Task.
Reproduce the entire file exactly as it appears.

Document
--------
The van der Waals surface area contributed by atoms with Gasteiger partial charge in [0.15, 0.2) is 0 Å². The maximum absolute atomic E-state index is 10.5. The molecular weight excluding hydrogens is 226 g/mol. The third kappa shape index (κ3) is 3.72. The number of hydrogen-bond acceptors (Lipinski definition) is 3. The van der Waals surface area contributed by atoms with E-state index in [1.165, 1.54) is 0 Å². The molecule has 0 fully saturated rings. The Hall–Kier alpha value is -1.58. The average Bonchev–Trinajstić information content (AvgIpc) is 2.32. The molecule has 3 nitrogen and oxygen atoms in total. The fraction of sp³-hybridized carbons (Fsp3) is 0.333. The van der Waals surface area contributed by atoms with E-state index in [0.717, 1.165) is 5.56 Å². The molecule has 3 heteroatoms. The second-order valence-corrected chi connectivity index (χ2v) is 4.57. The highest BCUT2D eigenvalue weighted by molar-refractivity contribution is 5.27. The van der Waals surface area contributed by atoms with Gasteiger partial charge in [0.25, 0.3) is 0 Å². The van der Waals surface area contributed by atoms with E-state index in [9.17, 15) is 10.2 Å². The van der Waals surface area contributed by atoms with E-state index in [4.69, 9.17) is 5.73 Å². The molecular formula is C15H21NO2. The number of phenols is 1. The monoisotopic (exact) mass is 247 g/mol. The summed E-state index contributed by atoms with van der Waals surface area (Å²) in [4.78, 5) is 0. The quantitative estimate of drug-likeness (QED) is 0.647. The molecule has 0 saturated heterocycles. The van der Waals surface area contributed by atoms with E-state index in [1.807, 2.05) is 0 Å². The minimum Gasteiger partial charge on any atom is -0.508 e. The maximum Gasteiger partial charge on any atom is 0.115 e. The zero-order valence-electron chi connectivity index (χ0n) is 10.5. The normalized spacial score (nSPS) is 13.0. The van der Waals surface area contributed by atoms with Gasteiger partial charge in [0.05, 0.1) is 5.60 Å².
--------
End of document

The van der Waals surface area contributed by atoms with Gasteiger partial charge in [0.15, 0.2) is 0 Å². The maximum absolute atomic E-state index is 10.5. The molecular weight excluding hydrogens is 226 g/mol. The third kappa shape index (κ3) is 3.72. The number of hydrogen-bond acceptors (Lipinski definition) is 3. The van der Waals surface area contributed by atoms with E-state index in [1.165, 1.54) is 0 Å². The molecule has 0 fully saturated rings. The Hall–Kier alpha value is -1.58. The average Bonchev–Trinajstić information content (AvgIpc) is 2.32. The molecule has 3 nitrogen and oxygen atoms in total. The fraction of sp³-hybridized carbons (Fsp3) is 0.333. The van der Waals surface area contributed by atoms with E-state index in [0.717, 1.165) is 5.56 Å². The molecule has 3 heteroatoms. The second-order valence-corrected chi connectivity index (χ2v) is 4.57. The highest BCUT2D eigenvalue weighted by molar-refractivity contribution is 5.27. The van der Waals surface area contributed by atoms with Gasteiger partial charge in [0.25, 0.3) is 0 Å². The van der Waals surface area contributed by atoms with E-state index in [9.17, 15) is 10.2 Å². The van der Waals surface area contributed by atoms with E-state index in [4.69, 9.17) is 5.73 Å². The molecular formula is C15H21NO2. The number of phenols is 1. The monoisotopic (exact) mass is 247 g/mol. The summed E-state index contributed by atoms with van der Waals surface area (Å²) in [4.78, 5) is 0. The quantitative estimate of drug-likeness (QED) is 0.647. The molecule has 0 saturated heterocycles. The van der Waals surface area contributed by atoms with E-state index in [1.807, 2.05) is 0 Å². The minimum Gasteiger partial charge on any atom is -0.508 e. The maximum Gasteiger partial charge on any atom is 0.115 e. The zero-order valence-electron chi connectivity index (χ0n) is 10.5. The normalized spacial score (nSPS) is 13.0. The van der Waals surface area contributed by atoms with Gasteiger partial charge in [0.05, 0.1) is 5.60 Å².